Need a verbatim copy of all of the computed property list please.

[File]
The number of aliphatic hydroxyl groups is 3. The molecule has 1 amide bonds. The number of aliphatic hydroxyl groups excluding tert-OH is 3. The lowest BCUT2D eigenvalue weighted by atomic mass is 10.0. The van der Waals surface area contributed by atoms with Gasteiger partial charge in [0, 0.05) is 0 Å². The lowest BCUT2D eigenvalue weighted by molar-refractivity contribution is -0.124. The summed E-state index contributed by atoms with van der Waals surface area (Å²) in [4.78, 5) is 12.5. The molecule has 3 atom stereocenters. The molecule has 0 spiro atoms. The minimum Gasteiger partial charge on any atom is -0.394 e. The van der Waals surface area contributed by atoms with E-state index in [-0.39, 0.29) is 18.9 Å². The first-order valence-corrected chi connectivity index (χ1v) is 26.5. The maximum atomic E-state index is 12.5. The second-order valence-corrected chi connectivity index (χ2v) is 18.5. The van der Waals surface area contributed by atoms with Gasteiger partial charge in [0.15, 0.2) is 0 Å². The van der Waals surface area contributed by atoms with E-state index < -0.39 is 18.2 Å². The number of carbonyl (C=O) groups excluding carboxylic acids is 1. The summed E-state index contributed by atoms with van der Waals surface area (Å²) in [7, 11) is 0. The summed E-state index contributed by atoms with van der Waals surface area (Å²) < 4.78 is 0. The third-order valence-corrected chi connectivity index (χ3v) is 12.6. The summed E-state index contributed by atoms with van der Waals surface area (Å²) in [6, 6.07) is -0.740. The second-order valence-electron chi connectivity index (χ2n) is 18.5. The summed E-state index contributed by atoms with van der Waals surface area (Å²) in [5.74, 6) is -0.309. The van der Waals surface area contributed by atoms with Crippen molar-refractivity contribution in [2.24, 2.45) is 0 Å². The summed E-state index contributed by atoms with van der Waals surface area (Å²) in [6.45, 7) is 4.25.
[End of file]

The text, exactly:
The number of aliphatic hydroxyl groups is 3. The molecule has 1 amide bonds. The number of aliphatic hydroxyl groups excluding tert-OH is 3. The lowest BCUT2D eigenvalue weighted by atomic mass is 10.0. The van der Waals surface area contributed by atoms with Gasteiger partial charge in [0, 0.05) is 0 Å². The lowest BCUT2D eigenvalue weighted by molar-refractivity contribution is -0.124. The summed E-state index contributed by atoms with van der Waals surface area (Å²) in [4.78, 5) is 12.5. The molecule has 3 atom stereocenters. The molecule has 0 spiro atoms. The minimum Gasteiger partial charge on any atom is -0.394 e. The van der Waals surface area contributed by atoms with E-state index in [-0.39, 0.29) is 18.9 Å². The first-order valence-corrected chi connectivity index (χ1v) is 26.5. The maximum atomic E-state index is 12.5. The second-order valence-corrected chi connectivity index (χ2v) is 18.5. The van der Waals surface area contributed by atoms with Gasteiger partial charge in [0.15, 0.2) is 0 Å². The van der Waals surface area contributed by atoms with E-state index < -0.39 is 18.2 Å². The number of carbonyl (C=O) groups excluding carboxylic acids is 1. The summed E-state index contributed by atoms with van der Waals surface area (Å²) in [7, 11) is 0. The summed E-state index contributed by atoms with van der Waals surface area (Å²) < 4.78 is 0. The third-order valence-corrected chi connectivity index (χ3v) is 12.6. The summed E-state index contributed by atoms with van der Waals surface area (Å²) in [6, 6.07) is -0.740. The second-order valence-electron chi connectivity index (χ2n) is 18.5. The summed E-state index contributed by atoms with van der Waals surface area (Å²) in [5.74, 6) is -0.309. The van der Waals surface area contributed by atoms with Crippen molar-refractivity contribution in [2.24, 2.45) is 0 Å². The summed E-state index contributed by atoms with van der Waals surface area (Å²) in [6.45, 7) is 4.25.